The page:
Norwegian Forest Family Hideaway

In winter, the cabin looks like it belongs in a miniature snow globe, flanked by white-sugar-iced trees

Called Mylla Hytte – after nearby pristine Lake Mylla and the Norwegian word for hut, cabin, or cottage – this little home in a fairy-tale forest measures 940 square feet. It is pared-down but just large enough to be a peaceful retreat for a family of four, a trusted shelter from storms and wind and as close as the family can get to living on the land itself.

Designed as a mountain getaway for a geologist, his wife and their two children (they moved from Houston for his work), the simple structure sits on a hilltop that is staggering in its pure beauty. Cows graze, and the soil is rugged and rich. It has stood the test of time.

The blueprint was influenced by the fertile landscape. “The house breaks apart the traditional rectangular cabin building plan into a pinwheel, which radiates into the landscape to frame four distinct views: the lake, the rolling hillside, the sky and a towering forest,” says Norwegian-born Casper Mork-Ulnes, whose architecture firm has offices in San Francisco and Oslo.

As Mainers invest in fishing camps and Southerners in beach cottages, it’s a tradition for Norwegians to have second pocket homes like this in isolated areas, and to pass them down in the family.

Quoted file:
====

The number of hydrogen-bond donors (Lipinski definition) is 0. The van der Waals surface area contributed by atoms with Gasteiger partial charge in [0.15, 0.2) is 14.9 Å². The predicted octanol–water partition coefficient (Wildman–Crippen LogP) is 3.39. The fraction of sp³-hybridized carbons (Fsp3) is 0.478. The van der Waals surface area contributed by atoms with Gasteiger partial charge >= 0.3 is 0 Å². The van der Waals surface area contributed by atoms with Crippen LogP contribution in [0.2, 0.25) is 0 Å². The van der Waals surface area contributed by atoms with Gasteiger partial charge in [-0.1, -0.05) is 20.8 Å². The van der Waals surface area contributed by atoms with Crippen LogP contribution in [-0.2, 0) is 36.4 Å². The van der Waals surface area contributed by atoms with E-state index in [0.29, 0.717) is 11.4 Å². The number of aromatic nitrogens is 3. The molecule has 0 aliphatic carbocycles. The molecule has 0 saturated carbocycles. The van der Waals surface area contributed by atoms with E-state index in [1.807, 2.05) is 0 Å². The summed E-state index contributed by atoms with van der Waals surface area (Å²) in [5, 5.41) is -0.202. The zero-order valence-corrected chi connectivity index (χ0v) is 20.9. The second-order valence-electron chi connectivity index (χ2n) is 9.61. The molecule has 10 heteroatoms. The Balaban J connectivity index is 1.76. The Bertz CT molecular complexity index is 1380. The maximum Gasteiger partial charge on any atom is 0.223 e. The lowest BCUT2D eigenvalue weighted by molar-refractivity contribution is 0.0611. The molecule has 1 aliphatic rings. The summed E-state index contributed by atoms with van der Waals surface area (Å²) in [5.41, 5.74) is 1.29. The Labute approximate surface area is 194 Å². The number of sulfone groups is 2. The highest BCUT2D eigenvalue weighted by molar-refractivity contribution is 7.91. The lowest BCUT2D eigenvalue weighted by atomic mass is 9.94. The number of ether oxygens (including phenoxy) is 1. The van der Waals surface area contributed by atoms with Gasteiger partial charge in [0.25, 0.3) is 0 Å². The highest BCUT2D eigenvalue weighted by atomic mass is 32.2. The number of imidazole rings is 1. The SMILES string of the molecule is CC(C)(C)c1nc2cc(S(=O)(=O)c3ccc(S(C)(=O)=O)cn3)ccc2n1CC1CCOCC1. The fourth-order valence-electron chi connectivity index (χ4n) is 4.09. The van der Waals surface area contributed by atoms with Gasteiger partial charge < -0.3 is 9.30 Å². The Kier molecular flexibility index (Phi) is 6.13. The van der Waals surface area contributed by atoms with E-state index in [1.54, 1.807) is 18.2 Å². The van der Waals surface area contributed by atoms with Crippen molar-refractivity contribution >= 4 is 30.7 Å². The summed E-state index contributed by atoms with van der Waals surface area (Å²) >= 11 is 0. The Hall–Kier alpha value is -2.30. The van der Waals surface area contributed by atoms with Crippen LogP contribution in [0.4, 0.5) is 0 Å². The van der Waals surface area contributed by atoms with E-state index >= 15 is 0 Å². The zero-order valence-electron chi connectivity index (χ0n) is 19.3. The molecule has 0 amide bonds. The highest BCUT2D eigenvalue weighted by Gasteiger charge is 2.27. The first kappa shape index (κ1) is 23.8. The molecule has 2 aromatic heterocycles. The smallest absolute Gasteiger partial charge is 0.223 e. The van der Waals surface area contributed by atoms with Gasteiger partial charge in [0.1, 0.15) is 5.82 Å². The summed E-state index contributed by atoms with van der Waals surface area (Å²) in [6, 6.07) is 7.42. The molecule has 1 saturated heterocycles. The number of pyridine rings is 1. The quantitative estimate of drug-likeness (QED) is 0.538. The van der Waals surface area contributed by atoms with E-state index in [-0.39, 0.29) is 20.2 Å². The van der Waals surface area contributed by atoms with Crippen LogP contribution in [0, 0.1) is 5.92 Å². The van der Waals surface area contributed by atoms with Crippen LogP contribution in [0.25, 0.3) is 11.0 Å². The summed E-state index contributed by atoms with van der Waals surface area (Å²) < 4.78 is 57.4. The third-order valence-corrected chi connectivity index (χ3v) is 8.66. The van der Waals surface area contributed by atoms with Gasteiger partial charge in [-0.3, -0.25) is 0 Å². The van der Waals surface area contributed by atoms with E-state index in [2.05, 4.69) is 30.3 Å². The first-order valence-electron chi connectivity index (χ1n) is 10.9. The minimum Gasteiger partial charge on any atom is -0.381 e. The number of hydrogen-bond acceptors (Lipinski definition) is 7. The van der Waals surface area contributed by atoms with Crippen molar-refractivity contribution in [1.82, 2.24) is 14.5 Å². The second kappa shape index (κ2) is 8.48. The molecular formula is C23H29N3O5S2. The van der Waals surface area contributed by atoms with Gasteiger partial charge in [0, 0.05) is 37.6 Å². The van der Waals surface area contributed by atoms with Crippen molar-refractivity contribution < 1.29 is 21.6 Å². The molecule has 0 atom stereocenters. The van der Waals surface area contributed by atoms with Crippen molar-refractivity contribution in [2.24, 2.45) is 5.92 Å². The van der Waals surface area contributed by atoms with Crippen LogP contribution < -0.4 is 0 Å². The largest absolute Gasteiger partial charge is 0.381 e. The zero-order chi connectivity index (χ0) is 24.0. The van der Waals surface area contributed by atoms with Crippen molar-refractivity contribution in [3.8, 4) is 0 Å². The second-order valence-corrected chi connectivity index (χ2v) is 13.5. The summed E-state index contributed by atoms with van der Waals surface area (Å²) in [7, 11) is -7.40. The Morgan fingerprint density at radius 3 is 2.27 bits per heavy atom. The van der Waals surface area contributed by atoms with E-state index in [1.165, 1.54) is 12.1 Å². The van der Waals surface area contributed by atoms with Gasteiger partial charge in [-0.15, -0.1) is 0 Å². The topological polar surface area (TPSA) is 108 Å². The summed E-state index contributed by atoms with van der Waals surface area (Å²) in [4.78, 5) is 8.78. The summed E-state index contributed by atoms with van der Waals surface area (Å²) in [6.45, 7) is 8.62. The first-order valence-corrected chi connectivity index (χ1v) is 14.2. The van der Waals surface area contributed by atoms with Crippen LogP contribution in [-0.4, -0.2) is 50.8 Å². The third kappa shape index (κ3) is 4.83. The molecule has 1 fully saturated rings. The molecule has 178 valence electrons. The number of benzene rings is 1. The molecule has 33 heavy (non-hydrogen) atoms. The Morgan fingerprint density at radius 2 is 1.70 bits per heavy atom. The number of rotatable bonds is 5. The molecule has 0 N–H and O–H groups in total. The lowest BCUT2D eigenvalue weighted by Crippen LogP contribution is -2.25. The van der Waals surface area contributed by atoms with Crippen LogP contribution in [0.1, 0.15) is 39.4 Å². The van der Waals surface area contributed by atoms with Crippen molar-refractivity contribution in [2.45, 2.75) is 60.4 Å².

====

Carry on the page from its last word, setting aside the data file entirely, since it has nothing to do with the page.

This one is cloaked simply in untreated heart pine planks, which will register the seasons as they gray and weather with time. The compact interior, finished in plywood, can house up to 10 people, with three dedicated bedrooms and two full baths. Custom plywood furniture, including bunk beds, couch, dining table and shelves, echo the minimalist approach.

The architecture team – which includes Lexie Mork-Ulnes, a fifth-generation Californian – prides itself on projects conceived with Scandinavian practicality and Northern California’s ‘can-do’ spirit of innovation. The designers practice both playfulness and rigorous restraint. Hence, the simple couch in this cabin is formed from two mattresses, which can be separated for overnight guests. Under the small glass-door fireplace, there’s a built-in cubby to store stacked firewood.

The team used sturdy concrete in the bathrooms and for the kitchen countertops. Outdoor patios offer shelter from the elements. The exterior doors are solid pine, like the trees outside. At night, the windows glow with soft light, like a painted picture in a children’s book. In all seasons, the star show is enchanting.

When frosty flakes fall, the magic of simplicity is heightened – family and friends are safely inside, après-ski – warm, dry and connected to each other, rather than devices.

Photography Courtesy of Bruce Damonte.

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